Flock together
Edge|October 2020
Flock together
Arthouse game festival A Maze Berlin returns with a revolutionary digital event that celebrates connection

We flutter through concrete, fluorescent-lit hallways and outside into a permanent golden hour. Above our heads, a gigantic flamingo looms, frozen forever in almost-flight. The bird has been the symbol of A Maze Berlin for a while now: founder Thorsten S. Wiedemann associates the brightly coloured animal with playfulness, provocation, and of course John Waters’ outrageous cult film Pink Flamingos. “The flamingo is a strong animal,” Wiedemann tells us. “It looks beautiful. They have this social aspect, gathering in herds, and also this kind of balance, you know?” The flamingo is everything he wants A Maze to be, and to champion in the videogames, it showcases each year – contemporary, inventive and avant-garde.

A Maze Total Digital, then, is perhaps the most flamingo-like the show has ever been. It’s a fully virtual event: to attend, we must simply download the free build from Itch.io. When we log in, we’re dropped into an edited version of artist Moshe Linke’s virtual art gallery Brutalism: Prelude On Stone, which has been adapted to house, among other things: a giant screen live streaming a variety of speakers and talks; a fully playable exhibition of the games up for awards this year, all able to be voted on by visitors; a cinema room; a functioning merch stand; a showcase of an international zine project; a Kickstarter monument; a togglable live text chatroom overlay through which visitors can talk to each other; beer shaped Easter eggs to hunt and ‘drink’. Oh, and an entire flock of flamingos, of which we are one. Each represents a different visitor, with usernames floating over their heads. As we browse the showfloor, we spot indie developer friends strutting about on their long pink legs – we even bump into Weidemann checking out the games on show.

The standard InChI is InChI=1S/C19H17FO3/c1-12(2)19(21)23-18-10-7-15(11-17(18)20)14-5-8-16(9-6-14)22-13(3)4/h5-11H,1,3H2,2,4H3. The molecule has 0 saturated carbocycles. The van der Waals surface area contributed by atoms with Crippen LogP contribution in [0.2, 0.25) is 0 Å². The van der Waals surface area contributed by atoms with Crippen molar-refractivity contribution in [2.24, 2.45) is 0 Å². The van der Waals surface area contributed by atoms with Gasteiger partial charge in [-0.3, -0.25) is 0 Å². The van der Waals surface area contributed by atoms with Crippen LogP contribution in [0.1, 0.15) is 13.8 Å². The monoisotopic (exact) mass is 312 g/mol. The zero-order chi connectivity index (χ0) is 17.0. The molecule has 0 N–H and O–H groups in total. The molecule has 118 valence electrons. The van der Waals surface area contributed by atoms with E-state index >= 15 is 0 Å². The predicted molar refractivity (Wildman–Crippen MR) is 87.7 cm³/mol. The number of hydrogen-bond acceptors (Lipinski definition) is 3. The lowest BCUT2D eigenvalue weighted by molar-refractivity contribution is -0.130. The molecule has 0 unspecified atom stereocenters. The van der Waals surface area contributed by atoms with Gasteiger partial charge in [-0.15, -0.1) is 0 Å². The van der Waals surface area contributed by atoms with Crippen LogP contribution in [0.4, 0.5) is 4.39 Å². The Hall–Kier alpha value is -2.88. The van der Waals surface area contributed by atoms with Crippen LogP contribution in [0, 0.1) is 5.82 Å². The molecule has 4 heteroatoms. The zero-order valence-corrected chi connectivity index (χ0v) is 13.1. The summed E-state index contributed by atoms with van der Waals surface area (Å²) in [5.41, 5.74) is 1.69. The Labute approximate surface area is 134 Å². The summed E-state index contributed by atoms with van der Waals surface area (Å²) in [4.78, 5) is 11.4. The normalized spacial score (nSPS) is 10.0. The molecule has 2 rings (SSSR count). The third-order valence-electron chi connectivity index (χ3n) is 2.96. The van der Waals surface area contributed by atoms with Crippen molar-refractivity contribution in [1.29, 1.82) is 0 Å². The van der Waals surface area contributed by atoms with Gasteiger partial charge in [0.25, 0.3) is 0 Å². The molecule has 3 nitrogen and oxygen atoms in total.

It is bizarre, and a little bit shonky in parts – there are a few crashes here and there while we’re trying to boot up games, and sometimes we have to reload the build to fix a technical hitch or two – but it feels like a revelatory first step into a whole new sphere of the industry. In the wake of Covid-19 shutting down in-person conventions, others seem to be testing the waters, too: we briefly admired indie horror game Eek3 2020 last month for giving us a feeling akin to being at the world’s biggest and brashest videogame conference; shortly afterwards, Devolver Digital released a similar, but higher production-value, tongue-in-cheek “marketing simulator” in which you had to watch its game trailers to progress, continuing a time-honored tradition of having its cake and eating it, too. Neither of them, however, were anywhere near as ambitious or sophisticated as the multiplayer – multivisitor, perhaps – experience of A Maze Total Digital.


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October 2020